Despite weak evidence supporting the efficacy of chiropractors (and no evidence supporting treatment of non-musculoskeletal conditions), there are over 45,000 chiropractors in the United States alone, who collectively earn about $3 billion annually. A chiropractor specializes in
cracking bones “correcting vertebral subluxations” in your back, despite subluxations not being an actual thing.
A chiropractor is not a medical doctor, yet they routinely make the leap into providing medical advice. Some chiropractors outright deny germ theory, as they believe diseases are caused by the spine being misaligned, and are against vaccinations (despite vaccine efficacy being supported by evidence). Many chiropractors encourage their patients to avoid spending money on pharmaceutical drugs due to belief in some sort of elaborate conspiracy (while hypocritically reaching for medication themselves). A select few go as far as to claim that they can cure cancer. Then there are chiropractors like Ian Rossborough, located just outside of Melbourne, Australia, who practice on children and newborns.
Rossborough has a YouTube channel where he posts videos of himself treating his patients. On his website, he claims to treat a range of illnesses in adults and children alike, from serious spine injuries to ear infections. In January, he posted a video where he treated a four day old premature newborn. Reportedly, the newborn was crying all night due to reflux and colic. Rossborough explained that the cause of this particular newborn’s colic is due to milk fermenting in the child’s stomach, resulting from a “patch” on the child’s spine being wrong, because: reasons. (We’ll ignore the fact that the underlying cause of colic is unknown.)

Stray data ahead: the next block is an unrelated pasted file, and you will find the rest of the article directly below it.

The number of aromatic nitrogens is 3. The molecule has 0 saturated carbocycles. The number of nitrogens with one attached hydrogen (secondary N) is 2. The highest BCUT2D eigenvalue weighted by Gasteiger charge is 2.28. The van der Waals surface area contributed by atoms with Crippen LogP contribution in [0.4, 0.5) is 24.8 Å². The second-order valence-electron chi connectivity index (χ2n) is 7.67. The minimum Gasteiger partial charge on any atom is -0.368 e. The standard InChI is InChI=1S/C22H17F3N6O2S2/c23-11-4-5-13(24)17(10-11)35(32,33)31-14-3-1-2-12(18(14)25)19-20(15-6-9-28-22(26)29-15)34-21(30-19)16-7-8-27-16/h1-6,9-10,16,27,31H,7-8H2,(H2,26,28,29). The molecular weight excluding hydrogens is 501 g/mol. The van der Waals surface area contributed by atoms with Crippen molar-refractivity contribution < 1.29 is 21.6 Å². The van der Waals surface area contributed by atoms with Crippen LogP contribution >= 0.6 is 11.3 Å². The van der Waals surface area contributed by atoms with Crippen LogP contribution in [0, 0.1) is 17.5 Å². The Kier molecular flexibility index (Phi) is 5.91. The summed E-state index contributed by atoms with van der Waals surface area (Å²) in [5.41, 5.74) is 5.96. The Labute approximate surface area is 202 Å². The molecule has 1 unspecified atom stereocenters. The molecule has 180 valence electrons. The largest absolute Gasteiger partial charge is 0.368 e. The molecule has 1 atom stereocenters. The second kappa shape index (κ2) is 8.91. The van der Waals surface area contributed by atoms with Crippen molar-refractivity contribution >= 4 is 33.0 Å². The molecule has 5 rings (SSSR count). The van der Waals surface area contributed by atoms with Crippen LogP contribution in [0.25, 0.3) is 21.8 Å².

In the video below, after locating a “patch” on the child’s back, Rossborough explains to the newborn’s mother what he will be doing to the child. He explains that because the newborn is so flexible, he will have to “get some extension” in the child’s spine. As he gets ready to crack the newborn’s back, he says “I have to, unfortunately, distend her a little bit to get it in the right place.” Immediately afterwards, a loud crack is heard as Rossborough presses down firmly on the infant’s spine.
Why a parent would allow someone other than a licensed medical professional to provide any sort of medical treatment on their child, nevermind a newborn, is beyond me. There is absolutely no evidence to support the notion that newborns need “adjusting.” However, there is evidence that chiropractors have harmed children. In 2013, an Australian chiropractor broke an infant’s neck. A few years ago, a six year old child’s stroke was linked to an adjustment done by a chiropractor. There are also incidents were adults have died from a stroke shortly after having a chiropractor “adjust” them.
The president of The Royal Australian College of General Practitioners, Dr. Frank Jones, told the Daily Mail that “there is actually no evidence whatsoever that manipulating the spine makes any difference to things such as colic or asthma.” The month after this video was posted, Dr. John Cunningham (a spinal surgeon in Melbourne) filed a formal complaint with the Australian Health Practitioners Regulation Agency, who oversees the Chiropractic Board, requesting that the Board itself be removed.
Dr. Cunningham added:
There would be risks of harm. There would be risks that the child could suffer some sort of fracture. Why would you do it? This is the thing that goes through my mind when I watch that video. Why on earth would you do that to a newborn?
The video has been edited for length, but you can watch the full original video (edit: it has been removed from YouTube). If you’re not already angry enough, you can watch eight more videos of chiropractors “adjusting” newborn children on the Debunking Denialism blog.
This article originally appeared on A Science Enthusiast and was re-posted with permission.
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